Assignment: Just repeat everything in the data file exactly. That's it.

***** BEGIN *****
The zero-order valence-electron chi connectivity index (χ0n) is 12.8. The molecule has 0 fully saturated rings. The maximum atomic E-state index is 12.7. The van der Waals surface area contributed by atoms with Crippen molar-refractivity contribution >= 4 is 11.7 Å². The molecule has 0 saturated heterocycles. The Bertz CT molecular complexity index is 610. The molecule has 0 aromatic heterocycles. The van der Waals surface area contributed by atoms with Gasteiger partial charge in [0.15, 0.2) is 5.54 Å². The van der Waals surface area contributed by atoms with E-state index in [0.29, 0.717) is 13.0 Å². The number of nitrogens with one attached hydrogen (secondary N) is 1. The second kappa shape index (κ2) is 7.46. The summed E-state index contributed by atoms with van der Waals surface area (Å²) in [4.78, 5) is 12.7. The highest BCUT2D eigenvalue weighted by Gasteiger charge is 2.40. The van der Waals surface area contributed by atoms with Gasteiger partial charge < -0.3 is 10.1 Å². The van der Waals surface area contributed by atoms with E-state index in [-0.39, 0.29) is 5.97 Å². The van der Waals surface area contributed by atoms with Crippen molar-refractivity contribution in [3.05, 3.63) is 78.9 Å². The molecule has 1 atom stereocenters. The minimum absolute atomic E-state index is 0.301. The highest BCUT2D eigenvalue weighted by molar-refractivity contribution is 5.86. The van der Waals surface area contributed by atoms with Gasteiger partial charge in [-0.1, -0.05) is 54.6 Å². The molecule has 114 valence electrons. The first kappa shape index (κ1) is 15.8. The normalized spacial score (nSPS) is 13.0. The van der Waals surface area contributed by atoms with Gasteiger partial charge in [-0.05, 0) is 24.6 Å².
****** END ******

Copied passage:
The zero-order valence-electron chi connectivity index (χ0n) is 12.8. The molecule has 0 fully saturated rings. The maximum atomic E-state index is 12.7. The van der Waals surface area contributed by atoms with Crippen molar-refractivity contribution >= 4 is 11.7 Å². The molecule has 0 saturated heterocycles. The Bertz CT molecular complexity index is 610. The molecule has 0 aromatic heterocycles. The van der Waals surface area contributed by atoms with Gasteiger partial charge in [0.15, 0.2) is 5.54 Å². The van der Waals surface area contributed by atoms with E-state index in [0.29, 0.717) is 13.0 Å². The number of nitrogens with one attached hydrogen (secondary N) is 1. The second kappa shape index (κ2) is 7.46. The summed E-state index contributed by atoms with van der Waals surface area (Å²) in [4.78, 5) is 12.7. The highest BCUT2D eigenvalue weighted by Gasteiger charge is 2.40. The van der Waals surface area contributed by atoms with Gasteiger partial charge < -0.3 is 10.1 Å². The van der Waals surface area contributed by atoms with E-state index in [-0.39, 0.29) is 5.97 Å². The van der Waals surface area contributed by atoms with Crippen molar-refractivity contribution in [3.05, 3.63) is 78.9 Å². The molecule has 1 atom stereocenters. The minimum absolute atomic E-state index is 0.301. The highest BCUT2D eigenvalue weighted by molar-refractivity contribution is 5.86. The van der Waals surface area contributed by atoms with Gasteiger partial charge in [-0.1, -0.05) is 54.6 Å². The molecule has 114 valence electrons. The first kappa shape index (κ1) is 15.8. The normalized spacial score (nSPS) is 13.0. The van der Waals surface area contributed by atoms with Gasteiger partial charge in [-0.05, 0) is 24.6 Å².